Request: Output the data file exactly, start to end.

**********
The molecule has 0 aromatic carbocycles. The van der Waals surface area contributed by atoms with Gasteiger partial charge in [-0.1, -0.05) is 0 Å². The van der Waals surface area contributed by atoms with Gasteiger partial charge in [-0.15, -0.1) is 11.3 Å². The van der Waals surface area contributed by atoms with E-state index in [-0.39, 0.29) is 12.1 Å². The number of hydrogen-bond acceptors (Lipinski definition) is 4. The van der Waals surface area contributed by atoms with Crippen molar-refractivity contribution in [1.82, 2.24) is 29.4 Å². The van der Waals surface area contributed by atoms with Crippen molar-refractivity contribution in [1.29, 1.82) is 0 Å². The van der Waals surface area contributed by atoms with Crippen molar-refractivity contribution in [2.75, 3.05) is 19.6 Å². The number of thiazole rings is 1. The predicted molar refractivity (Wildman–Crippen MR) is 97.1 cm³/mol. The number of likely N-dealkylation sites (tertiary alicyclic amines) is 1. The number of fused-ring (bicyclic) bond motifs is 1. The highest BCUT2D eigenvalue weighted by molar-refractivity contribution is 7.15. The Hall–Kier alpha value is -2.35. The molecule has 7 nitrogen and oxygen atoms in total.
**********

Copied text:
The molecule has 0 aromatic carbocycles. The van der Waals surface area contributed by atoms with Gasteiger partial charge in [-0.1, -0.05) is 0 Å². The van der Waals surface area contributed by atoms with Gasteiger partial charge in [-0.15, -0.1) is 11.3 Å². The van der Waals surface area contributed by atoms with E-state index in [-0.39, 0.29) is 12.1 Å². The number of hydrogen-bond acceptors (Lipinski definition) is 4. The van der Waals surface area contributed by atoms with Crippen molar-refractivity contribution in [1.82, 2.24) is 29.4 Å². The van der Waals surface area contributed by atoms with Crippen molar-refractivity contribution in [1.29, 1.82) is 0 Å². The van der Waals surface area contributed by atoms with Crippen molar-refractivity contribution in [2.75, 3.05) is 19.6 Å². The number of thiazole rings is 1. The predicted molar refractivity (Wildman–Crippen MR) is 97.1 cm³/mol. The number of likely N-dealkylation sites (tertiary alicyclic amines) is 1. The number of fused-ring (bicyclic) bond motifs is 1. The highest BCUT2D eigenvalue weighted by molar-refractivity contribution is 7.15. The Hall–Kier alpha value is -2.35. The molecule has 7 nitrogen and oxygen atoms in total.